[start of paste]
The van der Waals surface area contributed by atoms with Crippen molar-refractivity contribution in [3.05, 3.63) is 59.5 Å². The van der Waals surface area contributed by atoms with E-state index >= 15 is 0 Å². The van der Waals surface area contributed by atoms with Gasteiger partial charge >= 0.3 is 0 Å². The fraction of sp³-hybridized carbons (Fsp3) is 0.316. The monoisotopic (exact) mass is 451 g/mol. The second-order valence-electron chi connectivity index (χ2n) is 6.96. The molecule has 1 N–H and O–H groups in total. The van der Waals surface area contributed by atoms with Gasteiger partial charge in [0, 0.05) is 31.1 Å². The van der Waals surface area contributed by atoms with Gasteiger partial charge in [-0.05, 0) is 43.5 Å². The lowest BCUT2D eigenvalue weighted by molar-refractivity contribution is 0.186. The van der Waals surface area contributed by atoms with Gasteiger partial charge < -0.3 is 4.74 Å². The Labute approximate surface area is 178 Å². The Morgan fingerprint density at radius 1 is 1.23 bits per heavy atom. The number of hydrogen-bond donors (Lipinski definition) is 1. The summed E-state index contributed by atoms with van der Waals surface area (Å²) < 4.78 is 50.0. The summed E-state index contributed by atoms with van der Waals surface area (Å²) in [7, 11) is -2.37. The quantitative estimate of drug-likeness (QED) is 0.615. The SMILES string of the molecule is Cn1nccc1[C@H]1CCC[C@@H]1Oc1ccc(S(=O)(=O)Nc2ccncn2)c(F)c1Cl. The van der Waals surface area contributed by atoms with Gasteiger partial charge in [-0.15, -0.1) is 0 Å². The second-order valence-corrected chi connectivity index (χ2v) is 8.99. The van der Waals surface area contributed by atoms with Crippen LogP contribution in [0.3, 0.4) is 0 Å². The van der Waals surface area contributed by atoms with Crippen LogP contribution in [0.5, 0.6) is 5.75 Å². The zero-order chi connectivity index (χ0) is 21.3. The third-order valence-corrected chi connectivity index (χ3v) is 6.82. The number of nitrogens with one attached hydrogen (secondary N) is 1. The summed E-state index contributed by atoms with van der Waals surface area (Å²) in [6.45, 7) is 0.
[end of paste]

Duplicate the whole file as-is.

The van der Waals surface area contributed by atoms with Crippen molar-refractivity contribution in [3.05, 3.63) is 59.5 Å². The van der Waals surface area contributed by atoms with E-state index >= 15 is 0 Å². The van der Waals surface area contributed by atoms with Gasteiger partial charge >= 0.3 is 0 Å². The fraction of sp³-hybridized carbons (Fsp3) is 0.316. The monoisotopic (exact) mass is 451 g/mol. The second-order valence-electron chi connectivity index (χ2n) is 6.96. The molecule has 1 N–H and O–H groups in total. The van der Waals surface area contributed by atoms with Gasteiger partial charge in [0, 0.05) is 31.1 Å². The van der Waals surface area contributed by atoms with Gasteiger partial charge in [-0.05, 0) is 43.5 Å². The lowest BCUT2D eigenvalue weighted by molar-refractivity contribution is 0.186. The van der Waals surface area contributed by atoms with Gasteiger partial charge < -0.3 is 4.74 Å². The Labute approximate surface area is 178 Å². The Morgan fingerprint density at radius 1 is 1.23 bits per heavy atom. The number of hydrogen-bond donors (Lipinski definition) is 1. The summed E-state index contributed by atoms with van der Waals surface area (Å²) < 4.78 is 50.0. The summed E-state index contributed by atoms with van der Waals surface area (Å²) in [7, 11) is -2.37. The quantitative estimate of drug-likeness (QED) is 0.615. The SMILES string of the molecule is Cn1nccc1[C@H]1CCC[C@@H]1Oc1ccc(S(=O)(=O)Nc2ccncn2)c(F)c1Cl. The van der Waals surface area contributed by atoms with Gasteiger partial charge in [-0.15, -0.1) is 0 Å². The second-order valence-corrected chi connectivity index (χ2v) is 8.99. The van der Waals surface area contributed by atoms with Crippen LogP contribution in [0.3, 0.4) is 0 Å². The van der Waals surface area contributed by atoms with Crippen LogP contribution in [0.5, 0.6) is 5.75 Å². The zero-order chi connectivity index (χ0) is 21.3. The third-order valence-corrected chi connectivity index (χ3v) is 6.82. The number of nitrogens with one attached hydrogen (secondary N) is 1. The summed E-state index contributed by atoms with van der Waals surface area (Å²) in [6.45, 7) is 0.